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Local couple, Bill and Carolyn Fleet, offer a portrait of what makes a 60-year marriage work


Local couple, Bill and Carolyn Fleet, offer a portrait of what makes a 60-year marriage work

By LANDON WOODROOF

Bill Fleet has a funny story he likes to tell from the days just before he married his wife, Carolyn, going on 61 years ago.

His family had come up from Mississippi for the wedding in Carolyn’s home town of Carthage, Tennessee, and Bill was driving them around when he “went through a traffic light on pink” and was stopped by a police officer.

“The cop pulled me over, and I told him I had my parents in the car, and we were here for my wedding,” Bill, 85, remembered. “And the cop said, ‘Well, you’re getting into more trouble than I can dish out, so I’ll give you a warning.’”

It’s a story that benefits from the accumulated weight of the decades that followed it, in which Bill and Carolyn have been happily married and have raised three children. Whatever trouble may come along with marriages, it has never overcome the Fleets.

“We’ve had a good life,” Carolyn, 85, said.

Bill recounted this tale sitting next to Carolyn in a sunny apartment at The Heritage in Brentwood on a recent afternoon. The Fleets have lived at The Heritage for four years now, and have been in Brentwood since the early 1970s.

They took some time to reflect on their lives together and what ingredients go into making a successful marriage.

The joint path that led Bill and Carolyn from their separate youths in different states to The Heritage at Brentwood, began in 1956 in Nashville.

Bill and Carolyn had both graduated from Vanderbilt University the year before and went on a double date together.

Together, but not with each other. Carolyn was actually paired up with Bill’s roommate, while Bill can’t recall the person he was with. It seems like he could barely recall her even then.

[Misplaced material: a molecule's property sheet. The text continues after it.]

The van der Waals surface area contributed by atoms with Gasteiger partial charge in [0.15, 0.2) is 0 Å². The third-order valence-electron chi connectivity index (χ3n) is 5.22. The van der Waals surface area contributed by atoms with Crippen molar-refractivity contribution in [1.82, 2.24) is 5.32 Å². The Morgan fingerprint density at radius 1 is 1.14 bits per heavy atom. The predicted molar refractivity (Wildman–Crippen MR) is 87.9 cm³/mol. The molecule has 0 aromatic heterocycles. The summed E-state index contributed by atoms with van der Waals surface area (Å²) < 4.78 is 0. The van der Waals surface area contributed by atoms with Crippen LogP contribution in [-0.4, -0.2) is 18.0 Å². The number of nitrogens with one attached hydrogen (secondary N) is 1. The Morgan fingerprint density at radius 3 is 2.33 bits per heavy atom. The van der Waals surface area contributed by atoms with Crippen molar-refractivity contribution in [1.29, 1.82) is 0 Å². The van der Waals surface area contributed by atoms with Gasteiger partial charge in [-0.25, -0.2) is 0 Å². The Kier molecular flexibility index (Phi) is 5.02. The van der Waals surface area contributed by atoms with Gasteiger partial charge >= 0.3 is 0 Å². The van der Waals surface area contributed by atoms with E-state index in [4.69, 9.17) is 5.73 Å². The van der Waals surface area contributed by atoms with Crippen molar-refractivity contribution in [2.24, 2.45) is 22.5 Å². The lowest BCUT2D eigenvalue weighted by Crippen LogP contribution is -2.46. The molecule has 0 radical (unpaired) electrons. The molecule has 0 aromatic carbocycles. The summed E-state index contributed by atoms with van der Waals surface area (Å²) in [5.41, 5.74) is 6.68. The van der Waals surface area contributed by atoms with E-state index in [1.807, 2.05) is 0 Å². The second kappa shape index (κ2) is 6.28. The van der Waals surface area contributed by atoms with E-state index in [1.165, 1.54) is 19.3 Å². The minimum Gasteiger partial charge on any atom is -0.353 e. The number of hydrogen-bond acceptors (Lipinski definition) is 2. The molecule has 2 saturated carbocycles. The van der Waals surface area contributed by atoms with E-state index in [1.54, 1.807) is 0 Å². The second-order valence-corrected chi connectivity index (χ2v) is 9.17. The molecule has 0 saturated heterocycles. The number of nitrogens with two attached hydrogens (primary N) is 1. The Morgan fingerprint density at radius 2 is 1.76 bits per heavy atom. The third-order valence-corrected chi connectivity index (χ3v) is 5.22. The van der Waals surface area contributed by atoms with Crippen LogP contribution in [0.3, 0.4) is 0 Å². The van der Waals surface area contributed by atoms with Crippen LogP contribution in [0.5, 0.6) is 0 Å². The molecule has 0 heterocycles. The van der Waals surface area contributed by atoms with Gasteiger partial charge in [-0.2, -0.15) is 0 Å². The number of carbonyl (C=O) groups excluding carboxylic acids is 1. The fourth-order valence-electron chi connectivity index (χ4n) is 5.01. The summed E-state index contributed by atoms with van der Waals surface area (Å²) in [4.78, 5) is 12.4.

“We got back to the apartment, and I asked Jim, ‘Do you mind if I call Carolyn up for a date?’” Bill remembered.

He had been immediately smitten with Carolyn.

“She was very, very pretty, and she was very outgoing and never met a stranger, and I was sort of shy so I’ve been going in her wake ever since,” Bill said.

“That’s exaggerating a little bit, but we are a little…that’s true,” Carolyn said.

Carolyn admits that she had not necessarily been as bowled over on the double date as Bill had been. She was kind of surprised when she got Bill’s call.

“I mean we double dated, I just didn’t think much about it,” she said. “But anyway, we started going out together and ended up getting married.”

The couple went for dates at movie theaters in downtown Nashville, at swimming pools around town and at a popular Vanderbilt hangout that the students called Butch’s, which was renowned for its steak and biscuit sandwiches.

The specifics of the marriage proposal have been lost to the years, but Carolyn said that proposing was not nearly as big a to-do back then.

“We didn’t have like they do now,” Carolyn said, before turning to Bill. “You just asked to marry me, and I guess I must have agreed.”

There is an understated humor that informs Bill and Carolyn’s rapport. They both notice it. In fact, Carolyn said humor is one of the keys to a lasting marriage.